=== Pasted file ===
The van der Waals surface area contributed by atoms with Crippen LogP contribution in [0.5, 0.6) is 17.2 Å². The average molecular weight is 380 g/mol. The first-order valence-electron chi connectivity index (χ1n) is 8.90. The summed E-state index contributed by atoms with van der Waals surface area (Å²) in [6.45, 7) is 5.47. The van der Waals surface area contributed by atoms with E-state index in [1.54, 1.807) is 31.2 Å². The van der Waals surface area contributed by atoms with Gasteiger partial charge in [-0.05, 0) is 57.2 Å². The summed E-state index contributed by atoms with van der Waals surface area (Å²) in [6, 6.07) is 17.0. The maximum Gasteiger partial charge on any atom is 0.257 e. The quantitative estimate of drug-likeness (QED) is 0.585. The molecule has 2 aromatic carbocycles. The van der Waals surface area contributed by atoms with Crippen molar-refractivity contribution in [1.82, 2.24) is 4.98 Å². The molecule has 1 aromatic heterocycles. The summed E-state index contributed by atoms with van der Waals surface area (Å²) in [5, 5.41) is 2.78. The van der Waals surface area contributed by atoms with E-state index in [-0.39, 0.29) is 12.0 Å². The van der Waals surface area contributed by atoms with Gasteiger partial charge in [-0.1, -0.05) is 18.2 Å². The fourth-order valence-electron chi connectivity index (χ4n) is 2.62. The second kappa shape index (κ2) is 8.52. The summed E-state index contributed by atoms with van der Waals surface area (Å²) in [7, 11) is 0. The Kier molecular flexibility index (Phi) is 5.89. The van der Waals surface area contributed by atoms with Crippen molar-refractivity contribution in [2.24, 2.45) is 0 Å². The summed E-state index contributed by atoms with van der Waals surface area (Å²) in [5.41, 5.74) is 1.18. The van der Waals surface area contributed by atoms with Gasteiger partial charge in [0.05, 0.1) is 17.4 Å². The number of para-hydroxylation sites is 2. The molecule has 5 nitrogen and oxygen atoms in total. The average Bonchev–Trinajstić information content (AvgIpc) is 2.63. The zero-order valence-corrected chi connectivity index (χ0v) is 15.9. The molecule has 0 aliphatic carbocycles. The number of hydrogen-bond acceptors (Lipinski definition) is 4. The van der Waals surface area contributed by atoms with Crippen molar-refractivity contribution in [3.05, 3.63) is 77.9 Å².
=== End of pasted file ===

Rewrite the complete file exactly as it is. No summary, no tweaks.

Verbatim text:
The van der Waals surface area contributed by atoms with Crippen LogP contribution in [0.5, 0.6) is 17.2 Å². The average molecular weight is 380 g/mol. The first-order valence-electron chi connectivity index (χ1n) is 8.90. The summed E-state index contributed by atoms with van der Waals surface area (Å²) in [6.45, 7) is 5.47. The van der Waals surface area contributed by atoms with E-state index in [1.54, 1.807) is 31.2 Å². The van der Waals surface area contributed by atoms with Gasteiger partial charge in [-0.05, 0) is 57.2 Å². The summed E-state index contributed by atoms with van der Waals surface area (Å²) in [6, 6.07) is 17.0. The maximum Gasteiger partial charge on any atom is 0.257 e. The quantitative estimate of drug-likeness (QED) is 0.585. The molecule has 2 aromatic carbocycles. The van der Waals surface area contributed by atoms with Crippen molar-refractivity contribution in [1.82, 2.24) is 4.98 Å². The molecule has 1 aromatic heterocycles. The summed E-state index contributed by atoms with van der Waals surface area (Å²) in [5, 5.41) is 2.78. The van der Waals surface area contributed by atoms with E-state index in [-0.39, 0.29) is 12.0 Å². The van der Waals surface area contributed by atoms with Gasteiger partial charge in [-0.1, -0.05) is 18.2 Å². The fourth-order valence-electron chi connectivity index (χ4n) is 2.62. The second kappa shape index (κ2) is 8.52. The summed E-state index contributed by atoms with van der Waals surface area (Å²) in [7, 11) is 0. The Kier molecular flexibility index (Phi) is 5.89. The van der Waals surface area contributed by atoms with Crippen molar-refractivity contribution in [2.24, 2.45) is 0 Å². The summed E-state index contributed by atoms with van der Waals surface area (Å²) in [5.41, 5.74) is 1.18. The van der Waals surface area contributed by atoms with Gasteiger partial charge in [0.05, 0.1) is 17.4 Å². The number of para-hydroxylation sites is 2. The molecule has 5 nitrogen and oxygen atoms in total. The average Bonchev–Trinajstić information content (AvgIpc) is 2.63. The zero-order valence-corrected chi connectivity index (χ0v) is 15.9. The molecule has 0 aliphatic carbocycles. The number of hydrogen-bond acceptors (Lipinski definition) is 4. The van der Waals surface area contributed by atoms with Crippen molar-refractivity contribution in [3.05, 3.63) is 77.9 Å².